I started a three part series “Exploring the Myths of the Consumer-Driven Economy” a couple of days ago, and I intend to get back to that. But yesterday was a day full of events that just demand comment. Ben Bernanke gave assurances and the recession might end this year, and it sent the stock market up and gold solidly down. Then later that day, Barack Obama addressed the nation and reaffirmed what Newsweek had already declared on its cover. We are all Socialists now.
It was a long hard road to get America here; we have a strong tendency towards individualism and an inherent distrust of the powers of government. At least, we used to once upon a time. Not anymore. Now we have to depend on the powers of the state to correct the excesses of the free market, and we can not rely on the forces of free enterprise to get us out of this crisis. It is only through the intervention of government that we can put this crisis to a end. Or, in the words of our new President:
As soon as I took office, I asked this Congress to send me a recovery plan by President’s Day that would put people back to work and put money in their pockets. Not because I believe in bigger government — I don’t. Not because I’m not mindful of the massive debt we’ve inherited — I am. I called for action because the failure to do so would have cost more jobs and caused more hardships. In fact, a failure to act would have worsened our long-term deficit by assuring weak economic growth for years. That’s why I pushed for quick action. And tonight, I am grateful that this Congress delivered, and pleased to say that the American Recovery and Reinvestment Act is now law.
Here we see the appearance of a few Keynesian chestnuts. Largest among them is the Keynesian multiplier. The concept is that an increase in demand spending has huge ripples across an economy that are many times larger than the original increase in demand. Hence, the $185 billion or so that the act is giving to consumers will create a huge gain in demand that is many multiples of this amount.
I’ve written about the concept of the Keynesian multiplier before. I liked it to the concept of a perpetual motion machine. It’s an idea that has fascinated humanity for a long time. All you have to do is put in enough energy to start the system in motion and it will run forever. Or, in this case, that you can get far more out of the economy that you put in. Barack specifically references this concept by saying that our “long term deficit” would have been “worsened” because of the “weak economic growth for years to come.”
This is notion is nothing but pure fantasy. If governments could run deficits in order to gain increased economic growth and thereby gain more tax revenue, then our government would have paid off all of its debt a long time ago. If the government could get $1.5 dollars back for every $1 it spent, then it should spend $1 Trillion dollars a second. We all know it doesn’t work like that. For that matter, if a few billion dollars in free money was all that was needed to get the consumers spending again, then our economy would have been rescued with last years stimulus bill. It wasn’t.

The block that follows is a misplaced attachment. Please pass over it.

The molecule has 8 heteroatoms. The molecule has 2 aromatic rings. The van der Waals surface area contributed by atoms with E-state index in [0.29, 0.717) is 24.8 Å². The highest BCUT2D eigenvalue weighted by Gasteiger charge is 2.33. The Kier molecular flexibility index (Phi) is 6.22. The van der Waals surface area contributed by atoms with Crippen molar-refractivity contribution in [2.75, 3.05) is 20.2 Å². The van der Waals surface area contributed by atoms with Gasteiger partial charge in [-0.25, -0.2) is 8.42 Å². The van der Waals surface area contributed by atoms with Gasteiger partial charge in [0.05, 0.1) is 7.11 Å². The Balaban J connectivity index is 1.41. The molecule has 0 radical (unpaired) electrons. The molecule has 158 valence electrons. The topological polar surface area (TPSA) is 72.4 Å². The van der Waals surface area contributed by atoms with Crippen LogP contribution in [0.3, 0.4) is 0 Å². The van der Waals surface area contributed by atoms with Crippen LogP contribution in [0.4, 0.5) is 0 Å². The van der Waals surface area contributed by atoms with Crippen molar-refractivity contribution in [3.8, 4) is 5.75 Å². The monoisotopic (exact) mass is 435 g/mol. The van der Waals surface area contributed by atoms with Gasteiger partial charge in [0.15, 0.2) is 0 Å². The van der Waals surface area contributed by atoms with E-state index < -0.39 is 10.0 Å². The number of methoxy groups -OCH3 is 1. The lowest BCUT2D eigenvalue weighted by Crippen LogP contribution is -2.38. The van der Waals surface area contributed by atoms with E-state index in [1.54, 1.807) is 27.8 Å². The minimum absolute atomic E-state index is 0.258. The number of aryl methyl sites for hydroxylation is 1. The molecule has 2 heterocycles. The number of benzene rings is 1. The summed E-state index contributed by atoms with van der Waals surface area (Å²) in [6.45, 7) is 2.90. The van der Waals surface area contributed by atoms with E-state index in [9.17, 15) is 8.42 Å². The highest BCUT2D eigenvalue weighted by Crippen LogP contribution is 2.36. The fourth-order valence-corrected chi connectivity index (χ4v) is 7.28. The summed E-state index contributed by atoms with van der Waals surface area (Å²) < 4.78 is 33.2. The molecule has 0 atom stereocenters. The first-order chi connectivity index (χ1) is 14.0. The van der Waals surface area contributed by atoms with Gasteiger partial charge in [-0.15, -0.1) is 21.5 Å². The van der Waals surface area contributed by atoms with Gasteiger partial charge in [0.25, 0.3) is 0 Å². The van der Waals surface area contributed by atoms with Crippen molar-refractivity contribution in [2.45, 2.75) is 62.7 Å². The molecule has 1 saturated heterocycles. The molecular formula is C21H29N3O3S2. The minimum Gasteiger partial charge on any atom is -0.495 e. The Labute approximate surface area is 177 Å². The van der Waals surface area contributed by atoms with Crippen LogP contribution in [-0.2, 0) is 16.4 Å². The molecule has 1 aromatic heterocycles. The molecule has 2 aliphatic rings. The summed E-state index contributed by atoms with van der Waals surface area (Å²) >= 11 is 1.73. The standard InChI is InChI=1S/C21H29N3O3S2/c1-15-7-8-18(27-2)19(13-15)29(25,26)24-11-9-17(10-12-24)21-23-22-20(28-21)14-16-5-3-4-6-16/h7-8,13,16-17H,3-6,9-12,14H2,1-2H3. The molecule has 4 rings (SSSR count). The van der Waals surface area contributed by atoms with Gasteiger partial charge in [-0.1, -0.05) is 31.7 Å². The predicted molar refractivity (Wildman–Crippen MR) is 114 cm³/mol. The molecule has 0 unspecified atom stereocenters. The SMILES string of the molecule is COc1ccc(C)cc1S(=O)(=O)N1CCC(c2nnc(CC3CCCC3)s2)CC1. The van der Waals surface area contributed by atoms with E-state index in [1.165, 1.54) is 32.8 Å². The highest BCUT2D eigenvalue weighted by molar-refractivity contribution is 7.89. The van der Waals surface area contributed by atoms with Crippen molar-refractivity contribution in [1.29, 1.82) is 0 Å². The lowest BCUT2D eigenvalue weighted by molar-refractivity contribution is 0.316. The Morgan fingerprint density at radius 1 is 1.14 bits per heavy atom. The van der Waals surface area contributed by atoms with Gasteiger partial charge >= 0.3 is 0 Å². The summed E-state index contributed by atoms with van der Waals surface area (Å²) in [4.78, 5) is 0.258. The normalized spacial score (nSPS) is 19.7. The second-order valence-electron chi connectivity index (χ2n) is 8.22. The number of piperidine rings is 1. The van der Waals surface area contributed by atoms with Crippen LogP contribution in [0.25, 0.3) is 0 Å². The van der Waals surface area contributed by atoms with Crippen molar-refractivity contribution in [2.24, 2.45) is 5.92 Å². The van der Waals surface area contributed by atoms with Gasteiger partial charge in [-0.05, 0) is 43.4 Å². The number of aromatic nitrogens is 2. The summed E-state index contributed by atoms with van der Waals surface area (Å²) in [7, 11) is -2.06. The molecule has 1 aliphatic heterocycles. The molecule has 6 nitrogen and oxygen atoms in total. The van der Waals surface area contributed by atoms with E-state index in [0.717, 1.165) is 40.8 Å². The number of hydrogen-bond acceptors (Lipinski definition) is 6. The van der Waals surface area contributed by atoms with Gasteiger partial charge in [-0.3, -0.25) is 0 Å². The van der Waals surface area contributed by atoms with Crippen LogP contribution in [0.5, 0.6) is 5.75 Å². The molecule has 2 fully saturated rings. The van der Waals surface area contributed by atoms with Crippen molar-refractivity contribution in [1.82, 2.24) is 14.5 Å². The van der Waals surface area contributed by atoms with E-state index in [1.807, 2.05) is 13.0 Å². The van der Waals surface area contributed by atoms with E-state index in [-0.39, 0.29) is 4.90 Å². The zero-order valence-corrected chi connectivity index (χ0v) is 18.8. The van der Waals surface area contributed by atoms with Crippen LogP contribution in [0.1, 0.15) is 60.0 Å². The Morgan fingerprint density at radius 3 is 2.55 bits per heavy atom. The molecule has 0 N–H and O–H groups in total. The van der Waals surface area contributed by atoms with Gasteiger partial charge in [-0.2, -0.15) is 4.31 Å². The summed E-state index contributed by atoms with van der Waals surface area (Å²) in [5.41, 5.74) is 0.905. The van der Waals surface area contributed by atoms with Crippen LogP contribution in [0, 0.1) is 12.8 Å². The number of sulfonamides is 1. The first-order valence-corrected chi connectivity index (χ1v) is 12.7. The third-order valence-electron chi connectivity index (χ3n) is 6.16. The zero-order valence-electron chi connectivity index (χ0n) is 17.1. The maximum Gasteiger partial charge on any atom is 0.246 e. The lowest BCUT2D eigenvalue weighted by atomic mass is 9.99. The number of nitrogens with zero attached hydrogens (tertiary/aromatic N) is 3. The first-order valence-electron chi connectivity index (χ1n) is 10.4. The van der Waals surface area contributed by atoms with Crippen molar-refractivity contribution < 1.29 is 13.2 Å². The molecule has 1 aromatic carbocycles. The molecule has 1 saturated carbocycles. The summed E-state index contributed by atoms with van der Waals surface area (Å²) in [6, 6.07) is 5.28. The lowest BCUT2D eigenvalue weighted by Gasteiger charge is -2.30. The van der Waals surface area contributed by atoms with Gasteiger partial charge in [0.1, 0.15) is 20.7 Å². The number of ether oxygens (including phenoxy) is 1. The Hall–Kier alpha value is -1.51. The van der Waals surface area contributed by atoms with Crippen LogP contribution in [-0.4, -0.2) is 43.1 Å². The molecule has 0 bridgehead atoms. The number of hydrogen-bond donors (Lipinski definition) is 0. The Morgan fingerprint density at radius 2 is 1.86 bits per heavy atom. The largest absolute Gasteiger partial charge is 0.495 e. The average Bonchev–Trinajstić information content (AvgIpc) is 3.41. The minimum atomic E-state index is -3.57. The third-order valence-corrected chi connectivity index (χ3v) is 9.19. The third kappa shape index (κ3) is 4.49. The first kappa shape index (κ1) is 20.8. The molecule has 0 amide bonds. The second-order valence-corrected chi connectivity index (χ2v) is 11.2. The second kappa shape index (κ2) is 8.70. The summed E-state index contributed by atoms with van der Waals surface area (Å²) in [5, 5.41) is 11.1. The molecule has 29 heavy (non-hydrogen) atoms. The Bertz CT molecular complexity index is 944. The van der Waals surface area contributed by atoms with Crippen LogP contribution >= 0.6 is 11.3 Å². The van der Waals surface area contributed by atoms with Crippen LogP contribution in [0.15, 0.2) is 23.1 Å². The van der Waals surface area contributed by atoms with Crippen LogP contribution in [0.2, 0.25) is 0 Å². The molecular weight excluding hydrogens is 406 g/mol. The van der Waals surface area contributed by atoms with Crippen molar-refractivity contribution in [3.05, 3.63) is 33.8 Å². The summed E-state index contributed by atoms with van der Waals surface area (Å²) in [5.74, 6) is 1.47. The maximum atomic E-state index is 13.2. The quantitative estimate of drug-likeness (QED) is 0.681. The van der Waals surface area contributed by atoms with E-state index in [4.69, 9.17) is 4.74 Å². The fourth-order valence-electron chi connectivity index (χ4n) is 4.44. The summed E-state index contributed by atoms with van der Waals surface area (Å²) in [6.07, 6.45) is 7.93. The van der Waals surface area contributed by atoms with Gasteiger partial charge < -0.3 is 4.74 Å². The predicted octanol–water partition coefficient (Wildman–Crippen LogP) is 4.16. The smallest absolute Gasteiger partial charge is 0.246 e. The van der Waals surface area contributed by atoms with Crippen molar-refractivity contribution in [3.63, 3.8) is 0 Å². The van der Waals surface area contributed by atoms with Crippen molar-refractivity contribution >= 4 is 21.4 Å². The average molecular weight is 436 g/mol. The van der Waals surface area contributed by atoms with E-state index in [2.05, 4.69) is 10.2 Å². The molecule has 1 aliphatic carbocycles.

Keynesianism’s greatest triumph is that it has been so throughly disproved time and again but still remains the economic theories politicians revere as gospel. The other tenet of Keynesianism that was featured prominently in Obama’s speech was the love-hate relationship with the banking system. Karl Marx blamed the world’s economic ills on the greed of capitalists and employers; in The General Theory of Employment, Interest and Money John Maynard Keynes blamed the lender. If only lenders did not demand their silly “liquidity preference” and loaned money more freely, then economies would grow without limit.
True to Keynesian form, banking was front and center in Obama’s speech:
You see, the flow of credit is the lifeblood of our economy. The ability to get a loan is how you finance the purchase of everything from a home to a car to a college education; how stores stock their shelves, farms buy equipment, and businesses make payroll.
But credit has stopped flowing the way it should. Too many bad loans from the housing crisis have made their way onto the books of too many banks. With so much debt and so little confidence, these banks are now fearful of lending out any more money to households, to businesses, or to each other. When there is no lending, families can’t afford to buy homes or cars. So businesses are forced to make layoffs. Our economy suffers even more, and credit dries up even further.
That is why this administration is moving swiftly and aggressively to break this destructive cycle, restore confidence, and re-start lending.
If you listen closely you can hear the Keynesian wag of the finger at those silly lenders and their preference to keep their money liquid. If we can’t solve that problem, then we’re doomed.
Sure, our the answers to this our crisis may “… exist in our laboratories and universities; in our fields and our factories; in the imaginations of our entrepreneurs and the pride of the hardest-working people on Earth…” but it’s the financial sector that the real answer to our problems. The imagery used here is almost deifying the common man. I hear the voice of FDR.
These are great sounding words that invoice the image of one united nation working together to fight a common enemy. That image always makes me nervous because, after conjuring the image of the noble collective, next comes the list of sacrifices we all must make in its name. The speech didn’t ask for a lot of sacrifices, but it’s still early in his Presidency. Give him time.